Beneficial Fungi

Alison Stewart showing tall oil seed rape grown with an application of beneficial soil fungi, and shorter sparser oil seed rape grown without an application.

Alison Stewart demonstrating improved growth in oil seed rape grown with Trichoderma fungi (left) and without (right). (Image: A. Ballance)

Alison Stewart, from Lincoln University, is Director of the Bio-Protection Research Centre, one of eight New Zealand Centres of Research Excellence. Her area of research focuses on Trichoderma, a large genus of soil fungi that is proving to have significant beneficial effects when used in association with crops as varied as rye grass and pine trees. The benefits of the fungi include disease prevention and enhanced growth and, in the case of rye grass and clover, it reduces the need for applications of nitrogen fertiliser. Alison Stewart shows Alison Ballance an experimental crop of oil seed rape being grown with and without an application of Trichoderma, and explains the process for tailoring specific fungi to benefit particular crops.


Anne Tomlinson with puriri seedlings growing in micrococms in her garage

Anne Tomlinson surrounded by her experimental microcosms (Image: A. Ballance)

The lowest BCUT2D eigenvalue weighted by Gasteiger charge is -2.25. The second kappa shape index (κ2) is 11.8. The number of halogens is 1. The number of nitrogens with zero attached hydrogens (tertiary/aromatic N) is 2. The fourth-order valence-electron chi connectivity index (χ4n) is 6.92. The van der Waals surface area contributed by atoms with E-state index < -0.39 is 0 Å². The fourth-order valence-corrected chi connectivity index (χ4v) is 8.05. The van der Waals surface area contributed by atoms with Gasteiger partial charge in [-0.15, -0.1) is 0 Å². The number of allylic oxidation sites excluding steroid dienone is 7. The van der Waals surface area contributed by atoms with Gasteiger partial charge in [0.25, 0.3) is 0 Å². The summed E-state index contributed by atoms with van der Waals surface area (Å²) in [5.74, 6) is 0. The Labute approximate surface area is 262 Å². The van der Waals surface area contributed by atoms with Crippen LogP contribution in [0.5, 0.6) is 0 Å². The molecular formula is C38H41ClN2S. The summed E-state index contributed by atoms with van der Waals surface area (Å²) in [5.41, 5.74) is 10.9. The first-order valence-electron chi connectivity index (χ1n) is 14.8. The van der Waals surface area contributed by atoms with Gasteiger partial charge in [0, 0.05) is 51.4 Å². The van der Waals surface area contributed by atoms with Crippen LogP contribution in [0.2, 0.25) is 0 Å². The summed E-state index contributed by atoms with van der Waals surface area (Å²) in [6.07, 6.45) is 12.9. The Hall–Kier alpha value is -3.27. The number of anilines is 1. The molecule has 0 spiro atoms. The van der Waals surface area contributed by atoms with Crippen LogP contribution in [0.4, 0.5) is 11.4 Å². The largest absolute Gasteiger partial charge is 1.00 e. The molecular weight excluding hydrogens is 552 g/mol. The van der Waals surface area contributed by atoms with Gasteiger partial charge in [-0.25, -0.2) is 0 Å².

Anne Tomlinson is a PhD student in the School of Biological Sciences at the University of Auckland, and her research focuses on millipedes, and the role they play in nutrient recycling in native forests in the Auckland area. To test how one species of native millipede, and one introduced species of millipede interact with each other, and with leaf litter and soil layers, she has set up a large ecological experiment … in her small suburban garage. The experiment features puriri seedlings grown under grow lights, featuring various replicates, with and without millipedes. Anne Tomlinson's supervisor Jacqueline Beggs takes Alison Ballance to see the experiment and meet some millipedes.

Earthquakes and Geothermal Energy

The San Andreas Fault Observatory at Depth (SAFOD) experiment is a long-term study of earthquake physics, aimed at trying to understand what actually happens before, during and after an earthquake. On 28 September 2004, the experiment recorded an earthquake that occurred in the vicinity of the little town of Parkfield, California.

Peter Malin worked on the SAFOD project and Ruth Beran visits him at the University of Auckland where he plays the sound recordings of the Parkfield earthquake, recorded on a geophone installed deep underground, to a group of visiting scientists.

He also explains how the Institute of Earth Science and Engineering, which he heads, is involved in research into geothermal resources.


Maggie Kalev-Zylinska

(image: Vincent Stewart)

The University of Auckland's Maggie Kalev-Zylinska (above) is analysing the blood of people who've suffered strokes, as well as healthy volunteers, to determine if our own immune system could lead to a novel treatment for the disease. She is specifically looking at antibodies in the blood which interact with both platelets and neurons to see if a therapy could be developed, not only to assist after a stroke, but potentially prevent some of the symptoms in the first place.

To understand her research, Ruth Beran takes you on a journey inside someone who's had a stroke.